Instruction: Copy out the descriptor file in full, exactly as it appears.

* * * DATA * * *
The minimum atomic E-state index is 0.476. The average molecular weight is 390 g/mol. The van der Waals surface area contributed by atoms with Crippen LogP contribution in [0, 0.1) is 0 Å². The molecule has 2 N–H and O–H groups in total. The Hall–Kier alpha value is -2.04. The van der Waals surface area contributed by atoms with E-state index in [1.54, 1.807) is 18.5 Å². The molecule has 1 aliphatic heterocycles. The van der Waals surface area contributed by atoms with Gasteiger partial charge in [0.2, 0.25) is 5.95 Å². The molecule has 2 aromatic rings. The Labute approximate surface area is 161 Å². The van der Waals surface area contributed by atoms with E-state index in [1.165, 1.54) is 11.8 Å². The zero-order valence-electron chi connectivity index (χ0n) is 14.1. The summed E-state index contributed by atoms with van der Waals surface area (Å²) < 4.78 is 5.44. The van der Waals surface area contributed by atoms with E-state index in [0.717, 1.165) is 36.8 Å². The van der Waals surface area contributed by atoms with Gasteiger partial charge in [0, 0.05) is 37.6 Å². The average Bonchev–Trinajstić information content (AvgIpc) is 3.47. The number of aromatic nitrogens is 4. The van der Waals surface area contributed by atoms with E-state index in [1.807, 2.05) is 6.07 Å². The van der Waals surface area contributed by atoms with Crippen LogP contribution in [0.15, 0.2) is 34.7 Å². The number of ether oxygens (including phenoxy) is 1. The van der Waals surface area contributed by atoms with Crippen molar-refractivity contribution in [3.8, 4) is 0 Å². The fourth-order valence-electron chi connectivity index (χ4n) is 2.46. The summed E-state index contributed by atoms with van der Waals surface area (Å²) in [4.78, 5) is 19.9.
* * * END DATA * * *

The minimum atomic E-state index is 0.476. The average molecular weight is 390 g/mol. The van der Waals surface area contributed by atoms with Crippen LogP contribution in [0, 0.1) is 0 Å². The molecule has 2 N–H and O–H groups in total. The Hall–Kier alpha value is -2.04. The van der Waals surface area contributed by atoms with E-state index in [1.54, 1.807) is 18.5 Å². The molecule has 1 aliphatic heterocycles. The van der Waals surface area contributed by atoms with Gasteiger partial charge in [0.2, 0.25) is 5.95 Å². The molecule has 2 aromatic rings. The Labute approximate surface area is 161 Å². The van der Waals surface area contributed by atoms with E-state index in [1.165, 1.54) is 11.8 Å². The zero-order valence-electron chi connectivity index (χ0n) is 14.1. The summed E-state index contributed by atoms with van der Waals surface area (Å²) < 4.78 is 5.44. The van der Waals surface area contributed by atoms with E-state index in [0.717, 1.165) is 36.8 Å². The van der Waals surface area contributed by atoms with Gasteiger partial charge in [0, 0.05) is 37.6 Å². The average Bonchev–Trinajstić information content (AvgIpc) is 3.47. The number of aromatic nitrogens is 4. The van der Waals surface area contributed by atoms with E-state index in [1.807, 2.05) is 6.07 Å². The van der Waals surface area contributed by atoms with Crippen LogP contribution in [0.15, 0.2) is 34.7 Å². The number of ether oxygens (including phenoxy) is 1. The van der Waals surface area contributed by atoms with Crippen molar-refractivity contribution in [3.8, 4) is 0 Å². The fourth-order valence-electron chi connectivity index (χ4n) is 2.46. The summed E-state index contributed by atoms with van der Waals surface area (Å²) in [4.78, 5) is 19.9.